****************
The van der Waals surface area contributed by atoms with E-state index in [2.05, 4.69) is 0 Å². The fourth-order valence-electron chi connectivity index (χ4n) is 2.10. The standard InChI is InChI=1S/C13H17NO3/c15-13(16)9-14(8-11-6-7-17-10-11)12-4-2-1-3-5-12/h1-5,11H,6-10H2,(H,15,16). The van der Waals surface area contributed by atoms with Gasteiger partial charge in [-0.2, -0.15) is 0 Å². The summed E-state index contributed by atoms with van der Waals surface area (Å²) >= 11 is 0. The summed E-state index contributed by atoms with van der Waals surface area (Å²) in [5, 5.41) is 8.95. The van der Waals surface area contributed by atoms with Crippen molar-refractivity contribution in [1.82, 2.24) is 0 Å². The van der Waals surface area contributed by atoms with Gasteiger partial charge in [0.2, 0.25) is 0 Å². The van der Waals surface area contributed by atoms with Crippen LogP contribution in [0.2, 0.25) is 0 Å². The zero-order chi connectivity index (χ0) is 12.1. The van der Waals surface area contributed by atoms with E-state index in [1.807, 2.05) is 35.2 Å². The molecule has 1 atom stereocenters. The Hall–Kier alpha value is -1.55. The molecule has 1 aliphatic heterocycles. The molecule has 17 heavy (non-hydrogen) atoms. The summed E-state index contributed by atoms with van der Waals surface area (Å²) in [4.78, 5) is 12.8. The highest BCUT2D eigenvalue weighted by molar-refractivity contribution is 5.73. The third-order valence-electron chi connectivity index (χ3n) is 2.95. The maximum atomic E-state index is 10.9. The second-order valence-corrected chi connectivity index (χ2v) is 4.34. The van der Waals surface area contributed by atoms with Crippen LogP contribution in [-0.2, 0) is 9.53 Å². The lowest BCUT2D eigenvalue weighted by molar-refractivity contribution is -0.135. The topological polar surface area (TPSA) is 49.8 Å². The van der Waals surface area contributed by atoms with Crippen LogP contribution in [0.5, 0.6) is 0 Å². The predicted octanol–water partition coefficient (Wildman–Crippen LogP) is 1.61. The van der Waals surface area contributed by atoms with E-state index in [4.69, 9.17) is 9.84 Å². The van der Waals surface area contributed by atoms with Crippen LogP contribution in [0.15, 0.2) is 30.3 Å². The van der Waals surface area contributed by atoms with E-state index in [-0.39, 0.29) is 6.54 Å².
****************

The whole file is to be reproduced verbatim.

The van der Waals surface area contributed by atoms with E-state index in [2.05, 4.69) is 0 Å². The fourth-order valence-electron chi connectivity index (χ4n) is 2.10. The standard InChI is InChI=1S/C13H17NO3/c15-13(16)9-14(8-11-6-7-17-10-11)12-4-2-1-3-5-12/h1-5,11H,6-10H2,(H,15,16). The van der Waals surface area contributed by atoms with Gasteiger partial charge in [-0.2, -0.15) is 0 Å². The summed E-state index contributed by atoms with van der Waals surface area (Å²) >= 11 is 0. The summed E-state index contributed by atoms with van der Waals surface area (Å²) in [5, 5.41) is 8.95. The van der Waals surface area contributed by atoms with Crippen molar-refractivity contribution in [1.82, 2.24) is 0 Å². The van der Waals surface area contributed by atoms with Gasteiger partial charge in [0.2, 0.25) is 0 Å². The van der Waals surface area contributed by atoms with Crippen LogP contribution in [0.2, 0.25) is 0 Å². The zero-order chi connectivity index (χ0) is 12.1. The van der Waals surface area contributed by atoms with E-state index in [1.807, 2.05) is 35.2 Å². The molecule has 1 atom stereocenters. The Hall–Kier alpha value is -1.55. The molecule has 1 aliphatic heterocycles. The molecule has 17 heavy (non-hydrogen) atoms. The summed E-state index contributed by atoms with van der Waals surface area (Å²) in [4.78, 5) is 12.8. The highest BCUT2D eigenvalue weighted by molar-refractivity contribution is 5.73. The third-order valence-electron chi connectivity index (χ3n) is 2.95. The maximum atomic E-state index is 10.9. The second-order valence-corrected chi connectivity index (χ2v) is 4.34. The van der Waals surface area contributed by atoms with Crippen LogP contribution in [-0.2, 0) is 9.53 Å². The lowest BCUT2D eigenvalue weighted by molar-refractivity contribution is -0.135. The topological polar surface area (TPSA) is 49.8 Å². The van der Waals surface area contributed by atoms with Crippen LogP contribution in [0.5, 0.6) is 0 Å². The predicted octanol–water partition coefficient (Wildman–Crippen LogP) is 1.61. The van der Waals surface area contributed by atoms with E-state index in [4.69, 9.17) is 9.84 Å². The van der Waals surface area contributed by atoms with Crippen LogP contribution in [0.15, 0.2) is 30.3 Å². The van der Waals surface area contributed by atoms with E-state index in [-0.39, 0.29) is 6.54 Å².